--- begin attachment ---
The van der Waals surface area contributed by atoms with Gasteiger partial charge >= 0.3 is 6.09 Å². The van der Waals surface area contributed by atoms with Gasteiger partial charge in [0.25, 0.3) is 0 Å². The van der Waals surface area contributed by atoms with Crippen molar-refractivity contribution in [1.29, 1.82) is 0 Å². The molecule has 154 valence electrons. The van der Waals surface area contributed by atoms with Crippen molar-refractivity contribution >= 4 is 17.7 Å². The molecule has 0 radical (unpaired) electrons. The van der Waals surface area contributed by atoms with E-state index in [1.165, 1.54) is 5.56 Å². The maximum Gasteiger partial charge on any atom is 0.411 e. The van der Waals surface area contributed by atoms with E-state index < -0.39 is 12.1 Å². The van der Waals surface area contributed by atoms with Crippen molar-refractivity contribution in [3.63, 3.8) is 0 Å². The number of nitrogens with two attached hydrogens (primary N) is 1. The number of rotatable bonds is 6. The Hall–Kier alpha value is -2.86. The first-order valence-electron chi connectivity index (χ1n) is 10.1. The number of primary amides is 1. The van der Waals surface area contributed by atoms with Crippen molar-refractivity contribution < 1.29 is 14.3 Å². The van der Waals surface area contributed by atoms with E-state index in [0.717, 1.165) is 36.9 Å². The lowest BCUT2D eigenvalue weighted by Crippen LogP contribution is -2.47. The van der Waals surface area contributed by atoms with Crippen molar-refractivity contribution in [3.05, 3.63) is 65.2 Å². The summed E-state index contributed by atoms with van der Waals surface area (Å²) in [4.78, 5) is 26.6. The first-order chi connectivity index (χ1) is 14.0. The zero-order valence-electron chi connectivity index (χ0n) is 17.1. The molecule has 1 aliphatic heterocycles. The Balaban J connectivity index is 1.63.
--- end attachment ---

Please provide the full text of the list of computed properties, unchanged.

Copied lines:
The van der Waals surface area contributed by atoms with Gasteiger partial charge >= 0.3 is 6.09 Å². The van der Waals surface area contributed by atoms with Gasteiger partial charge in [0.25, 0.3) is 0 Å². The van der Waals surface area contributed by atoms with Crippen molar-refractivity contribution in [1.29, 1.82) is 0 Å². The molecule has 154 valence electrons. The van der Waals surface area contributed by atoms with Crippen molar-refractivity contribution >= 4 is 17.7 Å². The molecule has 0 radical (unpaired) electrons. The van der Waals surface area contributed by atoms with E-state index in [1.165, 1.54) is 5.56 Å². The maximum Gasteiger partial charge on any atom is 0.411 e. The van der Waals surface area contributed by atoms with E-state index < -0.39 is 12.1 Å². The van der Waals surface area contributed by atoms with Crippen molar-refractivity contribution in [3.63, 3.8) is 0 Å². The number of nitrogens with two attached hydrogens (primary N) is 1. The number of rotatable bonds is 6. The Hall–Kier alpha value is -2.86. The first-order valence-electron chi connectivity index (χ1n) is 10.1. The number of primary amides is 1. The van der Waals surface area contributed by atoms with Crippen molar-refractivity contribution < 1.29 is 14.3 Å². The van der Waals surface area contributed by atoms with E-state index in [0.717, 1.165) is 36.9 Å². The lowest BCUT2D eigenvalue weighted by Crippen LogP contribution is -2.47. The van der Waals surface area contributed by atoms with Crippen molar-refractivity contribution in [3.05, 3.63) is 65.2 Å². The summed E-state index contributed by atoms with van der Waals surface area (Å²) in [4.78, 5) is 26.6. The first-order chi connectivity index (χ1) is 14.0. The zero-order valence-electron chi connectivity index (χ0n) is 17.1. The molecule has 1 aliphatic heterocycles. The Balaban J connectivity index is 1.63.